This is the part of the OEM System Builder License Agreement (SBLA) that contains that phrasing:

      "Except as granted in this license, you may not **use**, run, copy, modify, display, distribute, repackage or reassemble the
      Software, Hardware, OPK or any part of them."

      The license says that the system builder is a distributor of a complete computer system, and "distribute" is defined as such:

      "?Distribution? and ?distribute? mean the point in time when a Customer System leaves your control."

      The hardware requirement stipulation for a "required component" like a HDD, has been pulled from the system builder license agreement since before Windows Vista was released (shortly after XP SP2). The license now states that it must be sold with a fully functional computer.


      "To distribute the Software or Hardware in this Pack, you must be a System Builder
      and accept this license. ?System Builder? means an original equipment manufacturer, an assembler, a refurbisher, or a software
      pre-installer that sells the Customer System(s) to a third party."

      So no, you can't buy a computer system and legally buy OEM software for your own use.

      System Builders aren't even allowed to do this. They have the Action Pack subscription to do that with, but they have to pay a yearly subscription fee (and continually renew it) in order to cost-effectively use Microsoft software legally.
      • But system builder and OEM are slightly different

        I dont see why if you are building your own computer you cant use an OEM copy. THe only thing you lose is the transferability. OEM ties it to the motherboard. Ill find the OEM license and post it.
        • Microsoft uses those terms interchangeable

          "OEM" is a general term meaning a computer manufacturer.

          "System Builder" just means a smaller computer manufacturer/builder that uses off-the-shelf parts. Sometimes Microsoft refers to them as "OEM System Builders" because they still assemble computers.

          "Direct OEM's" can be either type of builder, but they have direct purchasing contracts from Microsoft, so they don't buy System Builder media from a distributor. They would be like tier-1 and tier-2 manufacturers. They have monthly contract purchase commitments, and have to produce their own media, documentation, and print their own COA's. They pay less for licensing, but have to pay the rest out of their own pocket. They buy in bulk too, so they do save on costs somewhat, but not a lot.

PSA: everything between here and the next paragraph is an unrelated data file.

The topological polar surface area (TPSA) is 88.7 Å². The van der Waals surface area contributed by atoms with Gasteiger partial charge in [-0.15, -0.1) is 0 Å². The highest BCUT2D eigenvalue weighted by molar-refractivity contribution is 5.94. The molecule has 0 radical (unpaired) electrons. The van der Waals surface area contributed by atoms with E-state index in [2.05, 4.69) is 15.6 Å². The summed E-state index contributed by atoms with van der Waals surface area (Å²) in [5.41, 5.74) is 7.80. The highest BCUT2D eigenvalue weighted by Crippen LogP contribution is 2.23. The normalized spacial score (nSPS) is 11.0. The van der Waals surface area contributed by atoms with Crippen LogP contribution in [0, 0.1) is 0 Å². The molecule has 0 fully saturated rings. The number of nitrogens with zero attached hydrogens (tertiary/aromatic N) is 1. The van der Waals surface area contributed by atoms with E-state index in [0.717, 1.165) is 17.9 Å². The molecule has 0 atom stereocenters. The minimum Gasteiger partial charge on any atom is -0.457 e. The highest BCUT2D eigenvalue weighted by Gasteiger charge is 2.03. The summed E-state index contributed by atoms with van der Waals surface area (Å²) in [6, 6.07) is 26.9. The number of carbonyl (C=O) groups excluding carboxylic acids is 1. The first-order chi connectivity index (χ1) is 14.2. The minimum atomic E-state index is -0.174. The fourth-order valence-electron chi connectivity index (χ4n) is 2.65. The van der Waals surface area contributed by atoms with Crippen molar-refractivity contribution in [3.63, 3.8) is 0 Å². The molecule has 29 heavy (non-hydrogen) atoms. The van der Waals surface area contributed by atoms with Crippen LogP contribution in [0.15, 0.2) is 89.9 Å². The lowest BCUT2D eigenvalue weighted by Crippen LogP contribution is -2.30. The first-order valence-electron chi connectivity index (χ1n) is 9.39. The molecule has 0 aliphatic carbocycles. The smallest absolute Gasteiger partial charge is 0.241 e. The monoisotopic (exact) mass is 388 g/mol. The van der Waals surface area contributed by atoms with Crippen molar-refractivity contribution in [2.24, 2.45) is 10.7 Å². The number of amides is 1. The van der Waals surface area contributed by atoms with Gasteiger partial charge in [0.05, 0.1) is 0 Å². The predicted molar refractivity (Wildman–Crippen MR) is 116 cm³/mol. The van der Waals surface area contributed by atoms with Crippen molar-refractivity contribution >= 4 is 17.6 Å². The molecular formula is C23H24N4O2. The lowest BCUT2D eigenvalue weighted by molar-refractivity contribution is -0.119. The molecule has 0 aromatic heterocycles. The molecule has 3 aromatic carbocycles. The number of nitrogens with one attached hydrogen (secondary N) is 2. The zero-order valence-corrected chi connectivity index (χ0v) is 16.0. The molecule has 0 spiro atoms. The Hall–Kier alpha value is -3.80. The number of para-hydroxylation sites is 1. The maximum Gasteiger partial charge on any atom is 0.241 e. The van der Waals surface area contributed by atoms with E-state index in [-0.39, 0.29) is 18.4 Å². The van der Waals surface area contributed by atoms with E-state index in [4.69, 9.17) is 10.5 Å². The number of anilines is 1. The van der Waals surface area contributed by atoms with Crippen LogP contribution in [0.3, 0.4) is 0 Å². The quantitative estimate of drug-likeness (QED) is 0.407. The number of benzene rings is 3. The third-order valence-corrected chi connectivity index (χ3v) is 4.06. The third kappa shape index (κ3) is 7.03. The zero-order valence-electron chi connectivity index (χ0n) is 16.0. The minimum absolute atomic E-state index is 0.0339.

Both "Direct OEM's" and "System Builders" get instructional support from the OEM System Builder website ( ) , but there used to be another site for Direct OEM's. I've never been there though because our business doesn't buy enough to warrant going the direct route. AFAIK, that site does not exist anymore, or the domain has changed.

          Also, what Adrian is referring to is System Builder licensing, because if you found a direct OEM license, it would be labelled with the manufacturers name, like Dell or HP. Direct OEM's have to label everything with their brand. System Builder packs are generic.
          • In addition....

            It's been said that major OEM's (with direct contracts) pay about $50/license/PC for "Home Premium" versions of Windows (currently Vista). The cost of producing documentation, media (or the logistics/licensing for using a recovery partition, such as licensing of programs like Softthinks software, Norton Ghost, or developing in-house applications), and COA's with their name printed on it instead of "OEM Software" which is what is printed on System Builder COA's.
      • But, if you build your own systems, ...

        ... you ARE a system builder. The way to look at it is if you bought the motherboard, you would have the right to buy an OEM copy of Windows - but you then cannot port it to another motherboard except under very specific circumstances, such as a motherboard failure.
        M Wagner
        • Only if you distribute your computer

          The end user is "a third-party beyond your control".

          That means a system builder can't be an end user, and a system builder is considered a distributor of computer systems under the terms of the SBLA.

          A system builder can't use the software other than for the reason of preinstallation for delivery to the end user either.
          • Here's the bottom line.

            Newegg and others have been selling OEM copies to individual "system builders" for years.

            If MS had ANY kind of a problem with that, they'd have stopped them years ago.

            All MS has to do to stop it is quit supplying them with the OEM SKU.

    • You are correct, but the average Joe ...

      ... already owns a copy of Windows that came with his last PC so s/he is eligible to buy at "upgrade" prices, which are very similar to hese OEM prices.
      M Wagner